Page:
I grew up reading and loving fiction. As I've aged and taken up a profession in journalism, I've erred on the side of nonfiction. And these days, most of my storytelling experiences come from film, television, and video games. But I'd be lying if I said that many of those story experiences – especially in the gaming medium – left the same impression on me as the works of Marquez or Vonnegut.

In late summer 2007, I played BioShock, and my tune began to change. Six months later, I played Mass Effect, and my stance on games as storytelling devices was altered even further. Somewhere along the line, between Jill sandwiches and lost princesses, game devs started implementing stories that I actually cared about.

Fast-forward to 2011, and the concept of games as storytelling devices is more accepted than ever. But games haven't changed – they're still mechanically driven constructs, and they still allow player agency to run all over what the game dev set out for you to experience. I found myself having conversations with Kotaku's Jason Schreier over the course of the past year about this seeming duality within games. We felt it was time for a proper discussion.

Enter: "Plot vs. Play: The Duality of Modern Game Design," the panel Schreier and I hosted at PAX East. Our idea was to gather several game developers who've tackled this duality head on, and have them discuss their individual approaches to navigating that issue. Irrational Games creative director Ken Levine, Obsidian Entertainment creative director Chris Avellone, and BioWare lead writer David Gaider were our first team of game devs to take up the challenge – something we hope to continue at future PAXes – and they did a great job.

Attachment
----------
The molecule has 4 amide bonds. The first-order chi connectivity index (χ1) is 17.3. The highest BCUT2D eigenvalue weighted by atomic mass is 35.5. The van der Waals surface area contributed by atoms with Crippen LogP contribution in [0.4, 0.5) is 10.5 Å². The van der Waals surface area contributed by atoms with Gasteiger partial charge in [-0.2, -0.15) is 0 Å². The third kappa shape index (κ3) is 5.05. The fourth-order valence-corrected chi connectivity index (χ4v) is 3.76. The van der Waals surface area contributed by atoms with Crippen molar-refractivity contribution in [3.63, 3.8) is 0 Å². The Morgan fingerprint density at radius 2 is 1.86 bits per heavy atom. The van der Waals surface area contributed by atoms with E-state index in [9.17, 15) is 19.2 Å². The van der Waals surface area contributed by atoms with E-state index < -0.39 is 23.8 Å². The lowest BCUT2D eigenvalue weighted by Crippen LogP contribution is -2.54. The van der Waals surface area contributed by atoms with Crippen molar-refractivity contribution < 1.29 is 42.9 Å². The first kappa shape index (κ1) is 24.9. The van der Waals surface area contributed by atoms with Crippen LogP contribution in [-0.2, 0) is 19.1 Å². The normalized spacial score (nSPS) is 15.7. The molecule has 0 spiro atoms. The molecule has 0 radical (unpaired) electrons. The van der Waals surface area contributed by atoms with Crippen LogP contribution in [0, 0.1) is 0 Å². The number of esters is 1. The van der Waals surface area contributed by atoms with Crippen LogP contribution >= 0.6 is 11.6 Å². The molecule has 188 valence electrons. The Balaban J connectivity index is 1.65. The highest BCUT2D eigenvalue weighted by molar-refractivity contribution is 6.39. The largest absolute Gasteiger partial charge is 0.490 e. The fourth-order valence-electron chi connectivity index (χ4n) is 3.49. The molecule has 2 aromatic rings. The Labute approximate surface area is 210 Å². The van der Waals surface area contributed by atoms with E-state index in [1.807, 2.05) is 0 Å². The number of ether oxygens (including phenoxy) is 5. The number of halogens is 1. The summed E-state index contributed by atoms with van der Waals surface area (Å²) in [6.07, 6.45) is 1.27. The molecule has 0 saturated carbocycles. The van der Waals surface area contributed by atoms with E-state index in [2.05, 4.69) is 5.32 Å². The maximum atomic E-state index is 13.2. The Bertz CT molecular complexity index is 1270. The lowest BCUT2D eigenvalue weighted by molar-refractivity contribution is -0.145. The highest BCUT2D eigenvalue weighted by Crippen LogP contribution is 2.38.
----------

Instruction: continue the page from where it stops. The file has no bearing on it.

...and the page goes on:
In our rush to prepare for both the panel and that weekend's coverage plans at our respective outlets, neither Jason nor myself thought to set up a video camera to catch the event on tape. Thankfully, Mash Those Buttons captured the whole hour and put it up on YouTube, which I've dropped above.

Let us know what you think, and please suggest any devs you'd like to see play a part in future versions of "Plot vs Play." We're open to ideas!

This article was originally published on Joystiq.

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